Millions of people suffer from Sexually Transmitted Diseases, or STDs, but are often too embarrassed to talk about them. Here's frank, clear information about STDs from OB/GYN Dr. Jennifer Wu of Lenox Hill Hospital in New York.
Hi, there. I'm Denise Richardson for howdini.com. Sexually transmitted diseases affect millions of us every year. And yet it's not something we're all well-informed about.
Here to help us learn what we can know is gynecologist, Dr. Jennifer Wu. Thank you so much for being with us. STDS. What are the most common?
The most common STDS are gonorrhea, chlamydia, trichomonas.
Let's start with gonorrhea.
About 350,000 cases were reported to the CDC in 2006. But we actually think that the actual numbers are twice that. Because not everyone is getting tested for STDS.
Now, who is most susceptible to gonorrhea?
Well, patients that are sexually active with multiple partners, who are not using barrier protection, are probably most susceptible.
I understand that teenagers are a large part of that group.
Teenagers are probably not always using protected sex with condoms. And they are having a higher number of sexual partners than, say, someone in their 50s or 60s.
Dr. Wu, how do you know you have gonorrhea?
Occasionally, patients will have burning with urination. They may have an abnormal discharge. Or they may have pelvic pain. That actually usually indicates a very severe infection, if the patients are having pain.
And how do you treat it?
Gonorrhea can be treated with antibiotics. A patient and the partner should both be treated, and they should abstain from sex during treatment.
And what if it's not treated?
Untreated gonorrhea can develop into a very serious infection. The infection can spread upwards. It can spread to a woman's Fallopian tubes, and it can scar them shut, thus causing infertility in the future.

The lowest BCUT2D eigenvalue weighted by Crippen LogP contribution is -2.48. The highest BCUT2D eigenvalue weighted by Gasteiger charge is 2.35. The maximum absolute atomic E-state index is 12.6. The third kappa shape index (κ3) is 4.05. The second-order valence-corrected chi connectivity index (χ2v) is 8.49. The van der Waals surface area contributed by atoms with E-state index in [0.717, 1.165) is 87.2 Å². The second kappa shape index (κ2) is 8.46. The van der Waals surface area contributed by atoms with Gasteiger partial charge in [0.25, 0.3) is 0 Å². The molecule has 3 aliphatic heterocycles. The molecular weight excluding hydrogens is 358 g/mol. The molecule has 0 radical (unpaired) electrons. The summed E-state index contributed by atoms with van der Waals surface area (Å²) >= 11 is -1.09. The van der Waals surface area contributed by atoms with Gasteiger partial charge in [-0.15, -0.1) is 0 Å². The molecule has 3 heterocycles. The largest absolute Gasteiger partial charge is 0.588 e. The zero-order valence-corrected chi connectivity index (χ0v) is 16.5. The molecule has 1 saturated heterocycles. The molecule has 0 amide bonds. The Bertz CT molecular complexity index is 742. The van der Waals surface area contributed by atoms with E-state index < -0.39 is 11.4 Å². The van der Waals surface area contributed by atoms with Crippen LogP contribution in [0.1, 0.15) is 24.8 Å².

If you go you gynecologist and you have an exam, will it be picked up?
It depends on the exam that you're having. I usually recommend to young, sexually active women who have multiple partners that they should have an STD screen at least once a year. Or if they've had unprotected sex, that they should have an STD screen after that.
Let's move on to chlamydia. What is it?
It's caused by bacteria that's spread through contact. It can infect the urethra, the vagina, cervix, uterus, and unfortunately also the Fallopian tubes. There were a million cases reported to the CDC in 2006. But those are the reported cases. We actually think the rate of infection may have been as high as 2 million cases.
How do you know you have chlamydia? It's often called a silent disease, because many patients don't have any symptoms. Some of the symptoms include burning with urination, an abnormal discharge, pelvic pain.
What about treatment?
Treatment is with antibiotics. An infected person and her partner would need to be treated.
And if you're not treated?
If chlamydia goes untreated, it has a very high rate of pelvic inflammatory disease, which is when the infection spreads upwards towards the uterus and Fallopian tubes. This can lead to scarring in the Fallopian tubes and infertility.
Let's move on to trichomiasis. What is it?
Trichomiasis is a trichomonas infection, which is a parasitic infection. And it's spread through sexual contact. And it's very common. It's the most common STD. About 7 million women and men a year are infected.
And how do you know you have trichomiasis?
Women with trichomonas, they will often complain of a frothy yellow or green discharge. But some patients don't have any symptoms.
If you don't have symptoms, does that mean that you have a mild case?
Not necessarily. Even without symptoms, patients can wind up with scarred Fallopian tubes and infertility.
And how do you treat that?
It's treated easily with oral antibiotics. And usually, an infected patient and her partner would be treated.
And if you don't get it treated?
This infection can also spread upwards into the uterus and Fallopian tubes, causing pain, but less commonly causing scarring and infertility.
Dr. Wu, this is scary information, but vital. Thank you so much for being with us. I'm Denise Richardson for howdini.com.
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